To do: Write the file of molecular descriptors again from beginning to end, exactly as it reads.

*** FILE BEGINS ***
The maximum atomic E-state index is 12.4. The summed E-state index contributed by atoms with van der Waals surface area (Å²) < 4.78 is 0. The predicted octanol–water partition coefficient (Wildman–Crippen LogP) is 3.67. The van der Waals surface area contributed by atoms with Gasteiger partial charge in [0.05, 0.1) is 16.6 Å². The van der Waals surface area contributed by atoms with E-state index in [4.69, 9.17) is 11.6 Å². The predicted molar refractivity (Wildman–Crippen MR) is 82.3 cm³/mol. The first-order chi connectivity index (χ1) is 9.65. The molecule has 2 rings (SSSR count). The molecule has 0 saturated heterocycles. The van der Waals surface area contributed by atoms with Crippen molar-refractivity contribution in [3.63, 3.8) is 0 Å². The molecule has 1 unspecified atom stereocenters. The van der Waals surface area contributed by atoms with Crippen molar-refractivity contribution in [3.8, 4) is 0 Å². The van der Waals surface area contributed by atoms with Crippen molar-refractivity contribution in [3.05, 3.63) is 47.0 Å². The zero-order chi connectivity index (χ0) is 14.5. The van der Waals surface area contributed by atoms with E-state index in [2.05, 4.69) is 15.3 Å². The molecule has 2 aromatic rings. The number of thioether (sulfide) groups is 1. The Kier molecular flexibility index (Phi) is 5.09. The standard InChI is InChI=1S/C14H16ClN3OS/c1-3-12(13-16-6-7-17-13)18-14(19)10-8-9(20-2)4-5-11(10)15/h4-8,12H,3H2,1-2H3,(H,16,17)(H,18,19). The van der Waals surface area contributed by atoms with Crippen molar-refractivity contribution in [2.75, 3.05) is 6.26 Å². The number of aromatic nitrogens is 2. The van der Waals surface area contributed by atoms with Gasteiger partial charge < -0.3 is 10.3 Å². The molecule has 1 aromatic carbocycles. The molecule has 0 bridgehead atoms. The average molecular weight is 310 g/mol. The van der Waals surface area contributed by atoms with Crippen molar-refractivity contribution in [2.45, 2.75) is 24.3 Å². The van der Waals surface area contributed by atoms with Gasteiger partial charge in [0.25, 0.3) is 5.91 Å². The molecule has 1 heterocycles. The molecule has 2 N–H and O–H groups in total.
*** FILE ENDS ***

The maximum atomic E-state index is 12.4. The summed E-state index contributed by atoms with van der Waals surface area (Å²) < 4.78 is 0. The predicted octanol–water partition coefficient (Wildman–Crippen LogP) is 3.67. The van der Waals surface area contributed by atoms with Gasteiger partial charge in [0.05, 0.1) is 16.6 Å². The van der Waals surface area contributed by atoms with E-state index in [4.69, 9.17) is 11.6 Å². The predicted molar refractivity (Wildman–Crippen MR) is 82.3 cm³/mol. The first-order chi connectivity index (χ1) is 9.65. The molecule has 2 rings (SSSR count). The molecule has 0 saturated heterocycles. The van der Waals surface area contributed by atoms with Crippen molar-refractivity contribution in [3.63, 3.8) is 0 Å². The molecule has 1 unspecified atom stereocenters. The van der Waals surface area contributed by atoms with Crippen molar-refractivity contribution in [3.8, 4) is 0 Å². The van der Waals surface area contributed by atoms with Crippen molar-refractivity contribution in [3.05, 3.63) is 47.0 Å². The zero-order chi connectivity index (χ0) is 14.5. The van der Waals surface area contributed by atoms with E-state index in [2.05, 4.69) is 15.3 Å². The molecule has 2 aromatic rings. The number of thioether (sulfide) groups is 1. The Kier molecular flexibility index (Phi) is 5.09. The standard InChI is InChI=1S/C14H16ClN3OS/c1-3-12(13-16-6-7-17-13)18-14(19)10-8-9(20-2)4-5-11(10)15/h4-8,12H,3H2,1-2H3,(H,16,17)(H,18,19). The van der Waals surface area contributed by atoms with Crippen molar-refractivity contribution in [2.75, 3.05) is 6.26 Å². The number of aromatic nitrogens is 2. The van der Waals surface area contributed by atoms with Gasteiger partial charge < -0.3 is 10.3 Å². The molecule has 1 aromatic carbocycles. The molecule has 0 bridgehead atoms. The average molecular weight is 310 g/mol. The van der Waals surface area contributed by atoms with Crippen molar-refractivity contribution in [2.45, 2.75) is 24.3 Å². The van der Waals surface area contributed by atoms with Gasteiger partial charge in [0.25, 0.3) is 5.91 Å². The molecule has 1 heterocycles. The molecule has 2 N–H and O–H groups in total.